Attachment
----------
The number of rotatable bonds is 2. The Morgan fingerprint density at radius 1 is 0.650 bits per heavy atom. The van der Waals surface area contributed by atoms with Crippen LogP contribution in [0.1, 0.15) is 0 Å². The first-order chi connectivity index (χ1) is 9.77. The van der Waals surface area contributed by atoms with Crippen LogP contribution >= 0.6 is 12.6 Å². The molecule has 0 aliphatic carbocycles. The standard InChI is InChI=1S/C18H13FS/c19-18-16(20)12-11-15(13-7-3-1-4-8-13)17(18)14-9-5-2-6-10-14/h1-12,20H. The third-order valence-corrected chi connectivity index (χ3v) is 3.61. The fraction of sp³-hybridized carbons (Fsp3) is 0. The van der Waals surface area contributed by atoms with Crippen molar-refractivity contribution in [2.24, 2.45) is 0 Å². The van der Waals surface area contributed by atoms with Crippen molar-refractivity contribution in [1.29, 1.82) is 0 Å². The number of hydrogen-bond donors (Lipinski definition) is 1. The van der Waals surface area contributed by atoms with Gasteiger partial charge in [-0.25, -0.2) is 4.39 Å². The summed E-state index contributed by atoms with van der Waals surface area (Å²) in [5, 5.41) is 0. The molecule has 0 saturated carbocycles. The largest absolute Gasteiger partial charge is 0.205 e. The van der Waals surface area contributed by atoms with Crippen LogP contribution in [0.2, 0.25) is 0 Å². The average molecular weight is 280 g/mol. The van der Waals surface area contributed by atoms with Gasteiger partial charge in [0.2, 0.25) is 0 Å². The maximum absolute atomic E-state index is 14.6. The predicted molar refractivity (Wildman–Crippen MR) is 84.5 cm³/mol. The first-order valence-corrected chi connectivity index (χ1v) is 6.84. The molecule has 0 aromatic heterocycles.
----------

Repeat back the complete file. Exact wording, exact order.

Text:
The number of rotatable bonds is 2. The Morgan fingerprint density at radius 1 is 0.650 bits per heavy atom. The van der Waals surface area contributed by atoms with Crippen LogP contribution in [0.1, 0.15) is 0 Å². The first-order chi connectivity index (χ1) is 9.77. The van der Waals surface area contributed by atoms with Crippen LogP contribution >= 0.6 is 12.6 Å². The molecule has 0 aliphatic carbocycles. The standard InChI is InChI=1S/C18H13FS/c19-18-16(20)12-11-15(13-7-3-1-4-8-13)17(18)14-9-5-2-6-10-14/h1-12,20H. The third-order valence-corrected chi connectivity index (χ3v) is 3.61. The fraction of sp³-hybridized carbons (Fsp3) is 0. The van der Waals surface area contributed by atoms with Crippen molar-refractivity contribution in [2.24, 2.45) is 0 Å². The van der Waals surface area contributed by atoms with Crippen molar-refractivity contribution in [1.29, 1.82) is 0 Å². The number of hydrogen-bond donors (Lipinski definition) is 1. The van der Waals surface area contributed by atoms with Gasteiger partial charge in [-0.25, -0.2) is 4.39 Å². The summed E-state index contributed by atoms with van der Waals surface area (Å²) in [5, 5.41) is 0. The molecule has 0 saturated carbocycles. The largest absolute Gasteiger partial charge is 0.205 e. The van der Waals surface area contributed by atoms with Crippen LogP contribution in [0.2, 0.25) is 0 Å². The average molecular weight is 280 g/mol. The van der Waals surface area contributed by atoms with Gasteiger partial charge in [0.2, 0.25) is 0 Å². The maximum absolute atomic E-state index is 14.6. The predicted molar refractivity (Wildman–Crippen MR) is 84.5 cm³/mol. The first-order valence-corrected chi connectivity index (χ1v) is 6.84. The molecule has 0 aromatic heterocycles.